Wart Remover

Julie Weber Is This A Poison

Toxicity:  Minor toxicity expected after small, unintentional ingestions of a wart remover.

Expected symptoms:  Minor irritation to the mouth, stomach upset, or vomiting.

What to do:  Swish water in the mouth and spit out several times, or if this is a young child wipe the mouth with a soft, wet cloth.  When done rinsing, drink some water or milk.

Quick Facts about wart removers:

Warts are small, rough growths of hardened skin and are actually caused by a virus. They are a cosmetic blemish and can be a nuisance but typically are not painful and pose no particular health risk.

Most of the over-the-counter wart removers have salicylic acid as the active ingredient.  This medication is available without a prescription and works by peeling the hardened skin away in layers and promotes the body’s natural immune system to respond to the virus.  Taking a taste of the medicine may result in minimal symptoms such as minor irritation to the mouth.  If someone takes a gulp or swallow of the medicine, further symptoms can include mouth and throat irritation, stomach upset with possible nausea, and vomiting.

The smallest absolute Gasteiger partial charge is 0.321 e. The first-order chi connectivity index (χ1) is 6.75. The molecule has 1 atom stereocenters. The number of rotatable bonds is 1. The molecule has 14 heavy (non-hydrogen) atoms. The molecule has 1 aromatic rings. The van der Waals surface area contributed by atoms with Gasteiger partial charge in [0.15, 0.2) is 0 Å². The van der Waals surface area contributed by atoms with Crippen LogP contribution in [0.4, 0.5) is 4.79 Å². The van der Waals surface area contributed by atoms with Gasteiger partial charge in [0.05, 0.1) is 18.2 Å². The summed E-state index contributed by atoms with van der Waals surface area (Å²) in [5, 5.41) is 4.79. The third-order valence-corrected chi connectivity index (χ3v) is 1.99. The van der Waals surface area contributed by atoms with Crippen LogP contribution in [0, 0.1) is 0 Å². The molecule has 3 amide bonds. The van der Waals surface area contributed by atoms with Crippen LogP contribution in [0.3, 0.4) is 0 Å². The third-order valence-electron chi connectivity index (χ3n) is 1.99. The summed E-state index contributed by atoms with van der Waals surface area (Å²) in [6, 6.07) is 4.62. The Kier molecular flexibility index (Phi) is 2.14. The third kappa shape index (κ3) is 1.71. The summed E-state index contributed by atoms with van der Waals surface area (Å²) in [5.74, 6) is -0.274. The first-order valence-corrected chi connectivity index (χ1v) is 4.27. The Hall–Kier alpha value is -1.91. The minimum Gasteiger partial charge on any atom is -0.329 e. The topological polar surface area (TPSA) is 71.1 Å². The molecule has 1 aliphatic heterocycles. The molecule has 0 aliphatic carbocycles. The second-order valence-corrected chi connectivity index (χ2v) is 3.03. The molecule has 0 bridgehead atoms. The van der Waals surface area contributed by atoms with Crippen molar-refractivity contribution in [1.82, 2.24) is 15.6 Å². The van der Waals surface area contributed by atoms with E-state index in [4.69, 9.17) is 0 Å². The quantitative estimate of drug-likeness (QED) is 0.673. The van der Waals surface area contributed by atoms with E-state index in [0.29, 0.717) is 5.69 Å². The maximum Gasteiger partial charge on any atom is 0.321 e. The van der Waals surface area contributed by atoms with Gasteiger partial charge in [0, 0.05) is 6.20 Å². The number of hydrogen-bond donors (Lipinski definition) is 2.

If you find your child tasting a wart remover medication, do not panic.  Take it away from them, wipe out the mouth with a soft, wet cloth and give them some water to drink.  If problems start or you have questions, call the Missouri Poison Center right away at 1-800-222-1222.  The poison center is open all day, every day for poisoning emergencies and questions.

IMPORTANT: If someone has ingested wart remover to harm themselves, it can result in serious symptoms which are the same as overdosing on aspirin.  If an intentional overdose has occurred, emergent medical care is required.

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